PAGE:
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Alibaba looks to arm hotels, cities with its AI technology

Chinese internet giant is touting the use of artificial intelligence technology to arm drivers with real-time data on road conditions as well as robots in the hospitality sector, where they can deliver meals and laundry to guests.

HANGZHOU, CHINA--Alibaba Group has announced plans to launch artificial intelligence (AI) robots for key service industries, starting with hospitality, with the aim to improve efficiencies and better meet consumer demand for faster response time.

Driven out of Alibaba's AI product development unit, A.I. Labs, the new service bots would be available for deployment in the hospitality sector from next month, the Chinese vendor said at its annual computing conference held here this week.

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Dubbed Space Egg and standing at less than one metre, the robot is built with aluminium casing and suited up with multi-sensor data and compute capabilities to provide faster responses.

Amongst these, it has a semantic map, autonomous navigation system to identify and avoid obstacles as it moves, and communication systems to control elevators. Its walk can reach one metre per second.

It also is armed with facial recognition technology to identify and verify identities as well as supports voice command, enabling guests to speak to the robot. Its responses are powered by AliGenie, which is the same software behind Alibaba's smart speaker, Tmall Genie.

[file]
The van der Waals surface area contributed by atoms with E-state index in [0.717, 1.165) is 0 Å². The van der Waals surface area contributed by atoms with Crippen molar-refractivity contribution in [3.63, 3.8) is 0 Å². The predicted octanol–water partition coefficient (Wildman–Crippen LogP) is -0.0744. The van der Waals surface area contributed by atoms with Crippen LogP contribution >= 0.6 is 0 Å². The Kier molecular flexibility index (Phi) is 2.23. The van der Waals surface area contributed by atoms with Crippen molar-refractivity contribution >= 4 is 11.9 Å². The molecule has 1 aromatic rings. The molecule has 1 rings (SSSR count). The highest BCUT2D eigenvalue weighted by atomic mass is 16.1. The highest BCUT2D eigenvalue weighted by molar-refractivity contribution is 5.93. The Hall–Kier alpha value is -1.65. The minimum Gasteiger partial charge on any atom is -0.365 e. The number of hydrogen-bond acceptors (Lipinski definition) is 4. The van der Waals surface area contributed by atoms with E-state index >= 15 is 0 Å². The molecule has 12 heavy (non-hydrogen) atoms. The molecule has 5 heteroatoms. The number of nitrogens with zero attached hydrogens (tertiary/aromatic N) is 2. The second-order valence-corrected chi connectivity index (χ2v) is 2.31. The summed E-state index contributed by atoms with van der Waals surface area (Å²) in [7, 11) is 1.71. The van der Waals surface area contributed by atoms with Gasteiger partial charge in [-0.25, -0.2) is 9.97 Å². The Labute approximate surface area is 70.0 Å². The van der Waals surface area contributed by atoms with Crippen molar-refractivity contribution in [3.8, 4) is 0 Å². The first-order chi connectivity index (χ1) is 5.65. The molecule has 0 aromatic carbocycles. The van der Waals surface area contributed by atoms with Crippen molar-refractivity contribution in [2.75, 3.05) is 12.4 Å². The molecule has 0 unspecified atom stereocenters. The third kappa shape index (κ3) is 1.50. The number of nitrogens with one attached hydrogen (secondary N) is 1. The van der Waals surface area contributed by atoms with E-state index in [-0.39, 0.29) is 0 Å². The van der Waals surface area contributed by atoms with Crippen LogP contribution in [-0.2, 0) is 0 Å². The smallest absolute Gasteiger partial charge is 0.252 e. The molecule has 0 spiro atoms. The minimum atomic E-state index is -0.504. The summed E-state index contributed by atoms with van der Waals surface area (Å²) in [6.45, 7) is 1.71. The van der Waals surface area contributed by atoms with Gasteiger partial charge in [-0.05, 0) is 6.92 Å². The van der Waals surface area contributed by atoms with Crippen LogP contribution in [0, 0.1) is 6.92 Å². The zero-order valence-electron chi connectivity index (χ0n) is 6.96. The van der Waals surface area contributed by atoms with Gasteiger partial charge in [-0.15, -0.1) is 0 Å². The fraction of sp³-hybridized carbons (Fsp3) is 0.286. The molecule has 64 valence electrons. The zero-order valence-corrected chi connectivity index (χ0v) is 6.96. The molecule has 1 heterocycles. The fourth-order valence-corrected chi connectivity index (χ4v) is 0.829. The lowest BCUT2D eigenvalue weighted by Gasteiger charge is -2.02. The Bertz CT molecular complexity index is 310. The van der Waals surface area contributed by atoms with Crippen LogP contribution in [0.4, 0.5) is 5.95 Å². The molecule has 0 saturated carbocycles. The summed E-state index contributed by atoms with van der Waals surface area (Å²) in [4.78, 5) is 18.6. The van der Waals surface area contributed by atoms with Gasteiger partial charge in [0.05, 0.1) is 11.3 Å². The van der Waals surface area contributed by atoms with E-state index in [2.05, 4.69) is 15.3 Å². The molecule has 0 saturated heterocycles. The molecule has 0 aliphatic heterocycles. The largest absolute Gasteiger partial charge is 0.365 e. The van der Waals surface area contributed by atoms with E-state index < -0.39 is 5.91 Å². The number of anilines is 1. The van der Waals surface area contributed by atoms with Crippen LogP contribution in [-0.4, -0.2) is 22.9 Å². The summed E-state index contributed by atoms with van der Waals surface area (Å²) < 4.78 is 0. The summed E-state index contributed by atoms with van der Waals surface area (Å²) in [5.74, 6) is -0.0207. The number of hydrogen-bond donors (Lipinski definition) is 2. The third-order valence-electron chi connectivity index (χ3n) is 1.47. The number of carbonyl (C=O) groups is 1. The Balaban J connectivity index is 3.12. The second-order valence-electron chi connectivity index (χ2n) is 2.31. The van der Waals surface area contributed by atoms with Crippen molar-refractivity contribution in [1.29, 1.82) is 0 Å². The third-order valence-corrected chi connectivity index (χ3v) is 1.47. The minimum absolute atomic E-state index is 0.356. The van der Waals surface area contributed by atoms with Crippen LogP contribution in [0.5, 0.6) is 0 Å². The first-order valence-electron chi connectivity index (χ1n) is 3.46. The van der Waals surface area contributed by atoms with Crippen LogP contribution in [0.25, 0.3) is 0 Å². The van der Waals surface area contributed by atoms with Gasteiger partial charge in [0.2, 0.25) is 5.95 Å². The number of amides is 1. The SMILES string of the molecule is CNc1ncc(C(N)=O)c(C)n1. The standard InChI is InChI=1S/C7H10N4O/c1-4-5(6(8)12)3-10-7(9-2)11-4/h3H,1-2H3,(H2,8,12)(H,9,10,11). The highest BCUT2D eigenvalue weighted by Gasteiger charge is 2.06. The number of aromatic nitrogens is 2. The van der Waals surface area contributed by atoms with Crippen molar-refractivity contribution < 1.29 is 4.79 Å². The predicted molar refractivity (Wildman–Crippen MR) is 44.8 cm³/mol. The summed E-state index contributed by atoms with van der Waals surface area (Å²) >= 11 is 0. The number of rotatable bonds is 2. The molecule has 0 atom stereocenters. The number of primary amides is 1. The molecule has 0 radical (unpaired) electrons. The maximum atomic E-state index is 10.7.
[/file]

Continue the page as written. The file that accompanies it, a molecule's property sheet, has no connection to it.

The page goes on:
Alibaba A.I. Labs' general manager Chen Lijuan said the new robots aimed to "bridge the gap" between guest needs and their expected response time. Describing the robot as the next evolution towards smart hotels, Chen said it tapped AI technology to address painpoints in the hospitality sector, such as improving service efficiencies.

Alibaba is hoping the robot can ease hotels' dependence on human labour by fulfilling a range of tasks, including delivering meals and taking the laundry to guests.

The robot currently is being trialled at a hotel and will be assessed for deployment in other service environments, including restaurants, office buildings, and hospitals.

Citing figures from the International Federation of Robotics, Alibaba said the market for service robots was expected to grow between 20 percent and 25 percent from 2018 to 2020. Professional services for the segment were projected to be worth US$27 billion.

Alibaba this week also said it had set up a semiconductor business to produce its own AI and quantum processors. Driven by the company's R&D arm Damo Academy, these efforts would see the launch of Alibaba's first in-house developed AI chip, called AliNPU, in the second half of next year.

At the conference show floor, the Chinese internet giant showcased several applications of its AI technology, several of which focused on smart city management. One in particular looks to arm drivers with real-time data on road conditions, so they can more safely navigate through traffic.

The system calls for the deployment of roadside units, which are equipped with cameras and radars to identify objects and obstacles on the roads that may pose a safety risk to drivers. While the camera captures the image of the object, the radar is used to measure the distance of the object from the vehicle. This data then is transmitted in real-time to cars that are outfitted with Alibaba's AliOS platform.

The data also can be uploaded to Alibaba Cloud to facilitate a city's urban planning.

Developed to support mobile, industrial, and Internet of Things (IoT) devices, Alibaba's AliOS today is installed in more than 400,000 web-connected cars in China.

Based in Singapore, Eileen Yu reported for ZDNet from The Computing Conference 2018 in Hangzhou, China, on the invitation of Alibaba Group.